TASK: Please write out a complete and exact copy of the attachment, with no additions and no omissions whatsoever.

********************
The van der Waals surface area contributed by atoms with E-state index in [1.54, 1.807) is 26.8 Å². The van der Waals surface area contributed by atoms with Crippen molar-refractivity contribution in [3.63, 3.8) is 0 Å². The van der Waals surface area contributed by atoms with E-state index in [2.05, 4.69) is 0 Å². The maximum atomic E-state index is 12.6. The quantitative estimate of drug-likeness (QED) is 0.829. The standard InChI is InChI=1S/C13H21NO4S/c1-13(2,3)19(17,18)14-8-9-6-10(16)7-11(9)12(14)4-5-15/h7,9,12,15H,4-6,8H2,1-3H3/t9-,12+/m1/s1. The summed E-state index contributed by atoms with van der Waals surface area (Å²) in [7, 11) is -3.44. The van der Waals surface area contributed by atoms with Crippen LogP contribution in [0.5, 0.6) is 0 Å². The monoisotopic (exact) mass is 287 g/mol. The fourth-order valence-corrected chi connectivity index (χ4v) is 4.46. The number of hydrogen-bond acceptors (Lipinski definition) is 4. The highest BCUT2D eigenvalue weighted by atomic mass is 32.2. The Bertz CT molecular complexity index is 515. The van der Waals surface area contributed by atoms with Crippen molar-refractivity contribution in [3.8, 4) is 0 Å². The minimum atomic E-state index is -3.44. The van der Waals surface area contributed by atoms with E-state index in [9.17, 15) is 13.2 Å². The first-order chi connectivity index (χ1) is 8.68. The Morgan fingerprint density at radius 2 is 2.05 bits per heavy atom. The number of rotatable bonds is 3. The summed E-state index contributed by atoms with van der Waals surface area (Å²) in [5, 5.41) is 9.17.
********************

The van der Waals surface area contributed by atoms with E-state index in [1.54, 1.807) is 26.8 Å². The van der Waals surface area contributed by atoms with Crippen molar-refractivity contribution in [3.63, 3.8) is 0 Å². The van der Waals surface area contributed by atoms with E-state index in [2.05, 4.69) is 0 Å². The maximum atomic E-state index is 12.6. The quantitative estimate of drug-likeness (QED) is 0.829. The standard InChI is InChI=1S/C13H21NO4S/c1-13(2,3)19(17,18)14-8-9-6-10(16)7-11(9)12(14)4-5-15/h7,9,12,15H,4-6,8H2,1-3H3/t9-,12+/m1/s1. The summed E-state index contributed by atoms with van der Waals surface area (Å²) in [7, 11) is -3.44. The van der Waals surface area contributed by atoms with Crippen LogP contribution in [0.5, 0.6) is 0 Å². The monoisotopic (exact) mass is 287 g/mol. The fourth-order valence-corrected chi connectivity index (χ4v) is 4.46. The number of hydrogen-bond acceptors (Lipinski definition) is 4. The highest BCUT2D eigenvalue weighted by atomic mass is 32.2. The Bertz CT molecular complexity index is 515. The van der Waals surface area contributed by atoms with Crippen molar-refractivity contribution in [3.8, 4) is 0 Å². The minimum atomic E-state index is -3.44. The van der Waals surface area contributed by atoms with E-state index in [9.17, 15) is 13.2 Å². The first-order chi connectivity index (χ1) is 8.68. The Morgan fingerprint density at radius 2 is 2.05 bits per heavy atom. The number of rotatable bonds is 3. The summed E-state index contributed by atoms with van der Waals surface area (Å²) in [5, 5.41) is 9.17.